Intensification of concentrated animal feeding operations combined with the use of tile drains in agricultural fields has resulted in land-applied manure being a significant source of hormones to the environment. Currently, no model exists to simulate hormone fluxes from tile drains under field conditions. Therefore, we developed the Hormone Export and Recovery Dynamics (HERD) model, which incorporates hydro-climatic, biogeochemical, and anthropogenic drivers that affect hormone fate and transport. We validated HERD using known input (rainfall; lagoon effluent irrigation) and response data (tile drain flow; 17β-estradiol and estrone fluxes) from the 2009 growing season, 18 years after land-application activities began at a tile-drained field in Indiana. We used HERD to better understand the: (1) decision-making process underlying effluent irrigation activities; (2) contribution of macropore flow to estrogen transport; (3) potential for long-term applications to result in the development of legacy estrogen sources within the soil profile; and (4) potential recovery trajectory of estrogen transport following the cessation of animal waste applications. HERD adequately predicted irrigation events based on lagoon storage limits. Simple threshold exceedance logic for macropore flow activation accounted for ~87% of the observed estrogen loads. Application history was found to be important, as not accounting for 18 years of application led to a severe underestimation of the observed estrogen loads; however, accounting for application history led to a much closer match between modeled and observed fluxes. Simulated trajectories after cessation of applications indicated that estrogens may continue to leach for several decades, which has important implications for mitigating hormone concentrations in receiving water bodies.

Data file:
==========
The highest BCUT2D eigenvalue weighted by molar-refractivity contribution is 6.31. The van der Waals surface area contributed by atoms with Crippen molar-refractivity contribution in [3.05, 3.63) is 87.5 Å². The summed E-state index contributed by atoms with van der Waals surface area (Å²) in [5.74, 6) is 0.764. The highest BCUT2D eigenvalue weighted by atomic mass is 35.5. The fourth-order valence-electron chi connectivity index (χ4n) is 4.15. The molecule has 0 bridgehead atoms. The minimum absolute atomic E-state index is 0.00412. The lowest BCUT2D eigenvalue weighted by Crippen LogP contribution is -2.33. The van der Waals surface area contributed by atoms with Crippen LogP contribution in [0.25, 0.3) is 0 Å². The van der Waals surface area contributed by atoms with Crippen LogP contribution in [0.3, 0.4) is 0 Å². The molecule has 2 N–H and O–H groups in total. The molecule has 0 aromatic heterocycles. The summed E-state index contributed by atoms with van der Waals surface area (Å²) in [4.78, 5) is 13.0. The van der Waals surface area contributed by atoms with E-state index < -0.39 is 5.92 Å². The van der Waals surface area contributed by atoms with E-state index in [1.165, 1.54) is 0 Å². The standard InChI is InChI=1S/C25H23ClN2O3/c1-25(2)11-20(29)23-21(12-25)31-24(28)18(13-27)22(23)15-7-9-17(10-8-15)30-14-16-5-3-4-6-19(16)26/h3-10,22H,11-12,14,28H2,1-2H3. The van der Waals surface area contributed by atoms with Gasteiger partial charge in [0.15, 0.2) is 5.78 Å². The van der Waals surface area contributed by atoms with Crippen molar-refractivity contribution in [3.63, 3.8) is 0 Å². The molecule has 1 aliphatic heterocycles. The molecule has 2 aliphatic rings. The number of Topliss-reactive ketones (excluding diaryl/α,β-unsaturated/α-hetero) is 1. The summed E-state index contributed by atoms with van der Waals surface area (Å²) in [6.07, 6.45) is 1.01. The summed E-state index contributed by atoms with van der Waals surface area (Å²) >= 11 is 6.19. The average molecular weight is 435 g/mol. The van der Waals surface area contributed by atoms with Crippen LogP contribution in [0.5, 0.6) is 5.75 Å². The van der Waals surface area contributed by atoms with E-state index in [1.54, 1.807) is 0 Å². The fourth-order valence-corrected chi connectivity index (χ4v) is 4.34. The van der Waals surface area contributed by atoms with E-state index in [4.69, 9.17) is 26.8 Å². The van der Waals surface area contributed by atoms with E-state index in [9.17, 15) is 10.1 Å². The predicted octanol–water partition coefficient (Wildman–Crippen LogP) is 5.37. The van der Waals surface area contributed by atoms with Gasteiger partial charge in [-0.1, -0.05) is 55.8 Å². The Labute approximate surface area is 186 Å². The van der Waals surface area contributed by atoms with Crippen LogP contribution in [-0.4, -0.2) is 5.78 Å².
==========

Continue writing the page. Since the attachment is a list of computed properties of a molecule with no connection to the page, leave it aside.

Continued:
All Science Journal Classification (ASJC) codes
- Water Science and Technology